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A recent study by Anne Gentil-Beccot, Salvatore Mele, and Travis Brooks, “Citing and Reading Behaviours in High-Energy Physics: How a Community Stopped Worrying about Journals and Learned to Love Repositories” argues that physicists are well-served by depositing their papers in ArXiv early and often. ArXiv is owned, operated and funded by Cornell University. This analysis of key points made by Gentil-Beccot et al is from Stevan Harnad, University of Southampton:
“This is an important study, and most of its conclusions are valid:

Submitted by Anonymous on 2009-07-21 10:55

College Station, Texas Repositories are being deployed in a variety of environments (education, research, science, cultural heritage) and contexts (national, regional, institutional, project, lab, personal).  Regardless of setting, context or scale, repositories are increasingly expected to operate across administrative and disciplinary boundaries and to interact with distributed computational services and social communities.  The many repository platforms available today are changing the nature of scholarly communication.

Submitted by Anonymous on 2009-07-20 15:32

New York, London Tens of millions of dollars, pounds and euros are invested each year by government agencies and private foundations to develop and support digital resources in the not-for–profit sector.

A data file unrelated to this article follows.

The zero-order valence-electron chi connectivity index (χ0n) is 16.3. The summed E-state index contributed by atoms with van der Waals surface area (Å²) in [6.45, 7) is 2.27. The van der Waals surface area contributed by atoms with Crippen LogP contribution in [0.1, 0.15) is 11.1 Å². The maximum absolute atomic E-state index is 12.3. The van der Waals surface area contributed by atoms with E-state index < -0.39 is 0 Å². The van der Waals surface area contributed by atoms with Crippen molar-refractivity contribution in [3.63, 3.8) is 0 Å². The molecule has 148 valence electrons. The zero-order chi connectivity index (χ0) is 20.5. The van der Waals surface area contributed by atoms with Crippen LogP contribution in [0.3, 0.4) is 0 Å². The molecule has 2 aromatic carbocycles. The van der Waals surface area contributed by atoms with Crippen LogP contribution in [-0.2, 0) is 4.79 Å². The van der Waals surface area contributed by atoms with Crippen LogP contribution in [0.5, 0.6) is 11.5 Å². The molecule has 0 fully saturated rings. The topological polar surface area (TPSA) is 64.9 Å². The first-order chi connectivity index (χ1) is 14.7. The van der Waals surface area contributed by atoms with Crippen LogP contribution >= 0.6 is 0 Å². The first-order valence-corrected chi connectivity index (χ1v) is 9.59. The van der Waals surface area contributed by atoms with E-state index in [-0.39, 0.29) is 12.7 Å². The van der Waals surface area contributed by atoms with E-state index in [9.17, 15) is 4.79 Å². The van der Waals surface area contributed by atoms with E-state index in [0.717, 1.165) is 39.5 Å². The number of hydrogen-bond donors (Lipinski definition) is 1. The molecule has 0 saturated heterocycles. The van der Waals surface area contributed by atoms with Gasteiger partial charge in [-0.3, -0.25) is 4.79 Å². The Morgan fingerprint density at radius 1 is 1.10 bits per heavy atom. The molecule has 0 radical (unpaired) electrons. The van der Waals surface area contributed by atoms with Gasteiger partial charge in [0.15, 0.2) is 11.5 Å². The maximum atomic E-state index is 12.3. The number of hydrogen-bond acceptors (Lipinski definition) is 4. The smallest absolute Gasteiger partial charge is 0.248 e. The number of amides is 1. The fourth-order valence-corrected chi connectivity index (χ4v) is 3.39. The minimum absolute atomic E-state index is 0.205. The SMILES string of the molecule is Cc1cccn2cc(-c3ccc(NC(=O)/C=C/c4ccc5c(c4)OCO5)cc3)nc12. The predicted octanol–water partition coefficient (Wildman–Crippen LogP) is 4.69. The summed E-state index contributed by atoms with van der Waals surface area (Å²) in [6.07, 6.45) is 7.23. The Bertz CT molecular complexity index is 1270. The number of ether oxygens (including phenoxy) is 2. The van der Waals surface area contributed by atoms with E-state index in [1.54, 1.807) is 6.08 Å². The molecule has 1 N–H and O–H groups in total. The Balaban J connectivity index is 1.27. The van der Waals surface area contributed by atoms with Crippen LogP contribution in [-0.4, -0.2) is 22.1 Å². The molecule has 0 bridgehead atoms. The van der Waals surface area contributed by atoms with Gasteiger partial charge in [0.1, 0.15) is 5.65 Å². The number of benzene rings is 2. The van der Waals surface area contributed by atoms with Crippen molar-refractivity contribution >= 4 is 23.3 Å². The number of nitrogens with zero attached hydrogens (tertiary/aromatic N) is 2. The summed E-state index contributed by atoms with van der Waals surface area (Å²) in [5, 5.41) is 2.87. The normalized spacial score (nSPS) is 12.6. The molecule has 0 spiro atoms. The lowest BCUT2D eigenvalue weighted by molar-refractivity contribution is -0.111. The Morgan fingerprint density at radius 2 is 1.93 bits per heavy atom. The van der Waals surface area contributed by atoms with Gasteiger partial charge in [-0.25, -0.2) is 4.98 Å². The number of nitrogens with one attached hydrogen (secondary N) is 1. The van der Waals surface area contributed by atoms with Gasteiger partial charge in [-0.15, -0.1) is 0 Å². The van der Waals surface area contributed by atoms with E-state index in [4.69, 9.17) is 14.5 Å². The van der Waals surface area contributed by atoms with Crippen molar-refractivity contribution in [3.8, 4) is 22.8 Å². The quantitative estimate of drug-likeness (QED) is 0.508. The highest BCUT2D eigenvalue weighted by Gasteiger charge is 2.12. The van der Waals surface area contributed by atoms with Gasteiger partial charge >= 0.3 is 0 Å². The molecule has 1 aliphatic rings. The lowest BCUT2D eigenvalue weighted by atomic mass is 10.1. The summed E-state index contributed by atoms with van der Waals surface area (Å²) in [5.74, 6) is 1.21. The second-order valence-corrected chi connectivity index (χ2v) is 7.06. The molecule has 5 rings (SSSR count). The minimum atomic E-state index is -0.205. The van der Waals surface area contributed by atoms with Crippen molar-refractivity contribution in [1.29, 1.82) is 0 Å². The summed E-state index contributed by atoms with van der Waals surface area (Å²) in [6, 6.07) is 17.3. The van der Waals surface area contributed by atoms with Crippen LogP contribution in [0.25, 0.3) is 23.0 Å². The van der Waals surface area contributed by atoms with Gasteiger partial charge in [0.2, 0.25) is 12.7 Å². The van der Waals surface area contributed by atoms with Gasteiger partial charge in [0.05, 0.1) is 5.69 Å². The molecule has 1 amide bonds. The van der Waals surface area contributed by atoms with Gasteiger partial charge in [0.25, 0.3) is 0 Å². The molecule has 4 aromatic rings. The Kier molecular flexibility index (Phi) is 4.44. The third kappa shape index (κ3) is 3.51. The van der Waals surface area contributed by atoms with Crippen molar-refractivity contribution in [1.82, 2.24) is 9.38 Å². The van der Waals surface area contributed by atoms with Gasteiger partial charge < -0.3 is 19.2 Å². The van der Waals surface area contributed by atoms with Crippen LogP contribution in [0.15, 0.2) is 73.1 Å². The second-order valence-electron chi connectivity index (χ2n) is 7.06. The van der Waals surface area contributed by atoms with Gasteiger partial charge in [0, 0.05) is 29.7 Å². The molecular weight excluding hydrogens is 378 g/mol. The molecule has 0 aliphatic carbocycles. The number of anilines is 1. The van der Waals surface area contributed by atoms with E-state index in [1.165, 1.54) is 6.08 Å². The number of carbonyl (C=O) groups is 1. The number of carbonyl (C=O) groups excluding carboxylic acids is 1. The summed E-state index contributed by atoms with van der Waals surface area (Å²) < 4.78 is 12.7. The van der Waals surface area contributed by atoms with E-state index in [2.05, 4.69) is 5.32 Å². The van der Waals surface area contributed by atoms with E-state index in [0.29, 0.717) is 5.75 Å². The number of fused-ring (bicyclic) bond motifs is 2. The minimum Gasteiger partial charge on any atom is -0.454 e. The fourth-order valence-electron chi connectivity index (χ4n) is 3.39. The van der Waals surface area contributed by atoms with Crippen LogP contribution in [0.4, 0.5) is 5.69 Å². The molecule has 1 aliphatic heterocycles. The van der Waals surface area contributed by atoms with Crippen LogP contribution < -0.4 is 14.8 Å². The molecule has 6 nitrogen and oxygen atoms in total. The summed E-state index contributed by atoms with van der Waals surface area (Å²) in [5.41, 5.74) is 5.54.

Submitted by Anonymous on 2009-07-15 17:27

Washington, DC, Ithaca, NY, Boston, MA How long is long enough for our collective national digital heritage to be available and accessible? The Library of Congress National Digital Information Infrastructure and Preservation Program (NDIIPP) and DuraSpace have announced that they will launch a one-year pilot program to test the use of cloud technologies to enable perpetual access to digital content. The pilot will focus on a new cloud-based service, DuraCloud, developed and hosted by the DuraSpace organization.

Submitted by Anonymous on 2009-07-15 10:25

Ithaca, NY, Boston, MA Join this live web event on Wednesday, June 17 at 9:00 a.m. PT; 12:00 p.m. ET. DSpace and Fedora are two of the largest open source software platforms for managing and providing access to digital content, with a combined global community of more than 700 instances including national libraries, research projects, businesses and universities. What are the natural strengths of each repository platform? What circumstances and requirements would dictate using either one or the other or both?

Submitted by Anonymous on 2009-06-11 12:07